U.S. Secretary of State John Kerry says Afghanistan's defense minister or government, instead of President Hamid Karzai, could sign a security pact that would enable American troops to stay in Afghanistan after 2014.
Kerry, speaking at a meeting of NATO ministers in Brussels, called on Afghanistan’s government to sign the Bilateral Security Agreement “sooner, not later.”
Karzai has been reluctant to sign the agreement, suggesting he might not sign it until after the Afghan presidential election in April, in which he is not a candidate.
The United States and NATO have called for it to be signed promptly, saying nations that contribute troops and aid to Afghanistan must have time to plan.
Washington has suggested that all U.S. and NATO troops could be withdrawn from Afghanistan if the deal is not signed soon.
Last month a Loya Jirga, or grand council, convened by Karzai endorsed the document.
In another development, the United States says it has temporarily stopped shipments of military equipment out of Afghanistan through Pakistan, saying truckers face potential threats from Pakistanis opposed to U.S. drone strikes.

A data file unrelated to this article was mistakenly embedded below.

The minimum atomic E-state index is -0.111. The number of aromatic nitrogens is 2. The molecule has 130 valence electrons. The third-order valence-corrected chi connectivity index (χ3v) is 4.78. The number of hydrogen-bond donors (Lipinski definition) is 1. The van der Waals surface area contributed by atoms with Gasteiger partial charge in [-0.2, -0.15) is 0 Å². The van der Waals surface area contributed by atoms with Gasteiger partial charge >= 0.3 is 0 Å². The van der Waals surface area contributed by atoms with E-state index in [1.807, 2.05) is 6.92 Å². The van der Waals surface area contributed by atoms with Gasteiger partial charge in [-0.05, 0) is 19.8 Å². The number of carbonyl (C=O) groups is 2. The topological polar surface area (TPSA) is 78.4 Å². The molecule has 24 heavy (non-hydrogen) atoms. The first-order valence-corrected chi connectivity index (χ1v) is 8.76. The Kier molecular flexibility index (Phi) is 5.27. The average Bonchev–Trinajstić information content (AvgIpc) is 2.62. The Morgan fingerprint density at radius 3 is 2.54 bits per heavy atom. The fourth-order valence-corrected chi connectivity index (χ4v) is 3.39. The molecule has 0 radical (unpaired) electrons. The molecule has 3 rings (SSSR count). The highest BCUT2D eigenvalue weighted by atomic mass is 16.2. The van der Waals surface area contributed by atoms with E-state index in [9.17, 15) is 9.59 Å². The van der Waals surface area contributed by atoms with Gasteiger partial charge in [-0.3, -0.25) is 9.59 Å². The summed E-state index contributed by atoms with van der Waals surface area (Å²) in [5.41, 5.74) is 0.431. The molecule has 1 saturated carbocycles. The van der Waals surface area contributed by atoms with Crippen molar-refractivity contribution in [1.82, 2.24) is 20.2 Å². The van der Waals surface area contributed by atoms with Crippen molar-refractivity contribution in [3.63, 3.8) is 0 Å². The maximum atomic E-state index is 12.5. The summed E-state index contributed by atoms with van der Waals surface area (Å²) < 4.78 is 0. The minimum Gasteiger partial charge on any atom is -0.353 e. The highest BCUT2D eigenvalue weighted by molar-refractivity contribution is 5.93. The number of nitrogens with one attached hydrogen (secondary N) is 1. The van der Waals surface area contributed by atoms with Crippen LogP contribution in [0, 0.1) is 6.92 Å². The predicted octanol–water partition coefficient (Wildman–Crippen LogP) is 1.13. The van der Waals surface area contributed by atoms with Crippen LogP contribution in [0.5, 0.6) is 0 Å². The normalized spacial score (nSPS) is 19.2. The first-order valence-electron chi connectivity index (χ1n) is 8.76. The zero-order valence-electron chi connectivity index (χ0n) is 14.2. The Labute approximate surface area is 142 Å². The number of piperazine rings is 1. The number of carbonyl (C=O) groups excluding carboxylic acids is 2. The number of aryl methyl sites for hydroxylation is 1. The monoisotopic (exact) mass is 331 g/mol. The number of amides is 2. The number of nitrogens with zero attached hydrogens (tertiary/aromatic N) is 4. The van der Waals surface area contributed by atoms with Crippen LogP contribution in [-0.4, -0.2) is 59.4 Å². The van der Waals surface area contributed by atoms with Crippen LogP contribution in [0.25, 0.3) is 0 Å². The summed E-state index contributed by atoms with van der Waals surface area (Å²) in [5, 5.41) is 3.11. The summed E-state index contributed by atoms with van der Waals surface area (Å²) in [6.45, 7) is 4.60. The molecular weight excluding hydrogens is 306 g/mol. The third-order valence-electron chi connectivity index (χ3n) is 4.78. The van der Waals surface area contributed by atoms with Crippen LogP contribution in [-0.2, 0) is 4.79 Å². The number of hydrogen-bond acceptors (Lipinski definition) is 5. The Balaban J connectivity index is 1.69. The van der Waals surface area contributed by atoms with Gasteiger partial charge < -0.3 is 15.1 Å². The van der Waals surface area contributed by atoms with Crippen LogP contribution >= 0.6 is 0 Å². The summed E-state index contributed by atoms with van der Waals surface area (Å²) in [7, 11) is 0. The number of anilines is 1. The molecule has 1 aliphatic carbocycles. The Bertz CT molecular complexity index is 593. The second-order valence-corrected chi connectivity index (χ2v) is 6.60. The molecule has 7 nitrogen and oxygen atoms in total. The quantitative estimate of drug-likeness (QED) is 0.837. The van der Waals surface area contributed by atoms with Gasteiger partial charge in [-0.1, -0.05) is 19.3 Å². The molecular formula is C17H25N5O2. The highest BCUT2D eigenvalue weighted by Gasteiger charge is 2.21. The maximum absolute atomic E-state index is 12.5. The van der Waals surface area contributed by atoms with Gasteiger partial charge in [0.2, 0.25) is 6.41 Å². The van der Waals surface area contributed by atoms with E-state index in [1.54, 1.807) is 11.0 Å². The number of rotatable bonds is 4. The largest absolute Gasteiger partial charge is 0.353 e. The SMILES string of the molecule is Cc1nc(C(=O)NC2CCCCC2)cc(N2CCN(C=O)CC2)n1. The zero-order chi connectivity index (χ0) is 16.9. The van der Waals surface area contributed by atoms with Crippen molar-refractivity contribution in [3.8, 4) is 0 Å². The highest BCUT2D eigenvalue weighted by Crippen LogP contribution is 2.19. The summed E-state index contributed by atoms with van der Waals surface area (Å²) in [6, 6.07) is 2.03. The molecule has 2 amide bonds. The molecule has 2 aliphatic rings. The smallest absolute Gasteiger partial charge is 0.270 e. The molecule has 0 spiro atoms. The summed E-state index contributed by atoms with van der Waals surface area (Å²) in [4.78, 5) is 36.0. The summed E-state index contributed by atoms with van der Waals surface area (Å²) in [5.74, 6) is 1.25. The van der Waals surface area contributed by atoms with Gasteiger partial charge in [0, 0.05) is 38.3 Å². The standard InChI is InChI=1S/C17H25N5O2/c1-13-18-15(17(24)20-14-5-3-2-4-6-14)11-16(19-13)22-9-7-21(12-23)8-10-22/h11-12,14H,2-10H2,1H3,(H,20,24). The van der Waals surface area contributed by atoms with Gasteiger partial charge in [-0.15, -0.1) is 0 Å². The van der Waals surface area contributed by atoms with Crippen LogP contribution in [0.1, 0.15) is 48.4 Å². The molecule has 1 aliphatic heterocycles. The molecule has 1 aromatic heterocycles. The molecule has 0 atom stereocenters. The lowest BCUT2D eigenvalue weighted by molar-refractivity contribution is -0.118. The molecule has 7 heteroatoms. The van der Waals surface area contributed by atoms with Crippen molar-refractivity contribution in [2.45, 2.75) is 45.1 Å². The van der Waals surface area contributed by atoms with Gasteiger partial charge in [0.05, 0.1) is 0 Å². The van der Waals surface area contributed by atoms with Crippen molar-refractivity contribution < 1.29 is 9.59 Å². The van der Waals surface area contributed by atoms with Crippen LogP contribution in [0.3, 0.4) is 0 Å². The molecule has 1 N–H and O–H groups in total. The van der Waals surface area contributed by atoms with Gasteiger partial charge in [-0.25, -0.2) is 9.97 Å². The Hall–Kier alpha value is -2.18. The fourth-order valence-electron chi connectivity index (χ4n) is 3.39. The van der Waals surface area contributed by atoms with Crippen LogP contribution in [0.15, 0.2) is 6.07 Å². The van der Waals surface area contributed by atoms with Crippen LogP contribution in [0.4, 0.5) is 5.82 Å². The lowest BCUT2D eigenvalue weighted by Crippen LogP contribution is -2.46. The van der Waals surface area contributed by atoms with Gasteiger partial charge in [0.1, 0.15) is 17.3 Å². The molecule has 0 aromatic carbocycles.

Pentagon spokesman Mark Wright said U.S. shipments have been halted “from Torkham Gate through Karachi to ensure the safety of the drivers.”
Recent days have seen anti-U.S. demonstrations in Pakistan over drone strikes targeting suspected militants in areas close to the Afghan border.
Pakistani politicians and others have been critical of the American drone program, saying the strikes violate Pakistani sovereignty and can harm civilians.
Washington considers drone strikes to be an important tool in the battle against militants.
Based on reporting by Reuters, AP, AFP, and dpa